OKRs and Product Roadmaps

Roman Pichler
7 min readApr 16, 2024
Photo by Frank Cone on Pexels

OKRs — objectives and key results — are a popular goal-setting technique. But can and should you use OKRs on product roadmaps? What benefits does this approach offer and are there any drawbacks? These are the questions I’ll answer in this article.

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What are OKRs?

OKRs are a method for setting and tracking goals. The acronym stands for objectives and key results. The objective is the goal, which describes what you want to achieve. The key results state the specific criteria that have to be fulfilled to meet the objective.

To make this more concrete, let’s look at an example:

Objective: Grow the product management team.
Key result 1: Three product managers are hired.
Key result 2: The onboarding system is improved, and time-to-proficiency is reduced by 25%.
Key result 3: The product management processes are adapted to preserve the productivity level of the team.

As the example shows, OKRs are often written so that the objective is qualitative, and the key results are quantitative. Additionally, a small number of key results is commonly employed.[1] Please note that I don’t claim to be an OKR expert. But I experienced OKRs first-hand at Intel — where they were originally invented — when I worked for the company in the late 1990s.[2]

What makes working with outcome-based goals like OKRs powerful — and for some organisations challenging — is that they state what needs to be achieved but not how. Rather than handing a list of tasks to people, objectives are agreed. The individuals then determine how they can be met. This helps empower teams and prevent micromanagement.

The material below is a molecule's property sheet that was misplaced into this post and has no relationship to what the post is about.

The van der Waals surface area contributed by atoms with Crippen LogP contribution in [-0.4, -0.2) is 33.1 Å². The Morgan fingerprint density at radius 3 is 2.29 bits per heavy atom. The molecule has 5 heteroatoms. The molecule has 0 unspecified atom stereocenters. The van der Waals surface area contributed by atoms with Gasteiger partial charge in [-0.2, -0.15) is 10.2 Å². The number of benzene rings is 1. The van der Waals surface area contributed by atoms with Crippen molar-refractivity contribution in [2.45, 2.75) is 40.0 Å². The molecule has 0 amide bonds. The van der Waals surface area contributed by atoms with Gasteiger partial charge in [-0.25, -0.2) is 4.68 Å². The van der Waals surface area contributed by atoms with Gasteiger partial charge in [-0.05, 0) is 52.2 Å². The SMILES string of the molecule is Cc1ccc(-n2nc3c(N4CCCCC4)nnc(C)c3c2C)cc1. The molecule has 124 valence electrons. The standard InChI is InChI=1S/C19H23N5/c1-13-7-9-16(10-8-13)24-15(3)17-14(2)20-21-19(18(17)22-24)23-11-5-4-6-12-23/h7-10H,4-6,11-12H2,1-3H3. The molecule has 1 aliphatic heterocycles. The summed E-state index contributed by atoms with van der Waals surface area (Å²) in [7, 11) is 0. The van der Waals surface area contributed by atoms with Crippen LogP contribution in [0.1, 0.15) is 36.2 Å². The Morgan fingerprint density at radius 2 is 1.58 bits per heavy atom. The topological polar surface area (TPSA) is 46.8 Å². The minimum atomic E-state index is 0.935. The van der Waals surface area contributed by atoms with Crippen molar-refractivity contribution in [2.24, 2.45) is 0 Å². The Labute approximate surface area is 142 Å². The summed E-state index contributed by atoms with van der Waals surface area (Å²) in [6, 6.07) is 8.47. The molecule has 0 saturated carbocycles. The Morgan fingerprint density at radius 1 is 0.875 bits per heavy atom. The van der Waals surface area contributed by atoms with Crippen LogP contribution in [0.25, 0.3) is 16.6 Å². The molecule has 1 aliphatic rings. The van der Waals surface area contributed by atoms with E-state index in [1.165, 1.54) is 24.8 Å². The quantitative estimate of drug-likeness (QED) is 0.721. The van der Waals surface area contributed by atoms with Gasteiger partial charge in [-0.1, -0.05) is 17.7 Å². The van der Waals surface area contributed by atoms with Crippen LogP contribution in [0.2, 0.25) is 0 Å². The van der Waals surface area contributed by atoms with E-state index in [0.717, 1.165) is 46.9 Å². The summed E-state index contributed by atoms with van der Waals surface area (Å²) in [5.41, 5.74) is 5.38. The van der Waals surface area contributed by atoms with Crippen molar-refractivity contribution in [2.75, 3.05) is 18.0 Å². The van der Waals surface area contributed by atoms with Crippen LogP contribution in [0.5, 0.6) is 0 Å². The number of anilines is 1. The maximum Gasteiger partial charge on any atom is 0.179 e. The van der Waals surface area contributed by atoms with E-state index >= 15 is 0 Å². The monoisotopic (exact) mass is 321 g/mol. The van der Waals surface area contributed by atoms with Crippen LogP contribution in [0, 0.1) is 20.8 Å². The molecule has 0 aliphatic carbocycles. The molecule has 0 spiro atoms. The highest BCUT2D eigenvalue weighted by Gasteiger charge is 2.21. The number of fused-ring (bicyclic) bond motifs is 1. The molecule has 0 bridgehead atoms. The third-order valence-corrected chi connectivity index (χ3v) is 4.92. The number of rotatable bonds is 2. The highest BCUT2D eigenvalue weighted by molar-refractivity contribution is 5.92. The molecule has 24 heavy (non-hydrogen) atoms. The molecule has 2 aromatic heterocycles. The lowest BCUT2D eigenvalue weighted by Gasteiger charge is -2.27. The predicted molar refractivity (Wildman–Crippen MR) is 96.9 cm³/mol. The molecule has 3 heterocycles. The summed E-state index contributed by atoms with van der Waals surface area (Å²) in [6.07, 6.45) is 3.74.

What are Product Roadmaps?

A product roadmap is an actionable plan that describes how a product is likely to evolve.[3] Traditionally, it is a list of features that is mapped onto a timeline. Fortunately, in the last ten years, outcome-based, goal-oriented roadmaps have become more popular.

Below is an example of how such a product roadmap might be captured and the elements it might contain.

GO Product Roadmap
Figure 1: The GO Product Roadmap

Figure 1 shows a specific goal-oriented roadmap template I developed, the GO Product Roadmap. You can download the template from my website.

Let’s take a quick look at the roadmap’s five elements. The most important one is the goal, and it’s positioned in the middle of the template on the third row. It describes the specific benefit or outcome the product should achieve. Sample goals are acquiring customers, increasing engagement, and future-proofing the product by removing technical debt. The other four elements offer additional information: The one on the first row captures the date or the time frame when a goal should be met, for example, in the third quarter of 2024. The second row gives you the option to state a name. This is useful when meeting the product goal results in a new major release or product version, for instance, iOS 17.4 and Android 14.0. The fourth row lists the product’s features. These are the outputs that are required to meet the goal. The fifth and final row captures the metrics to determine if a product goal has been met.

You can learn more about the GO product roadmap by watching the video below.


Can You Combine OKRs and Roadmaps?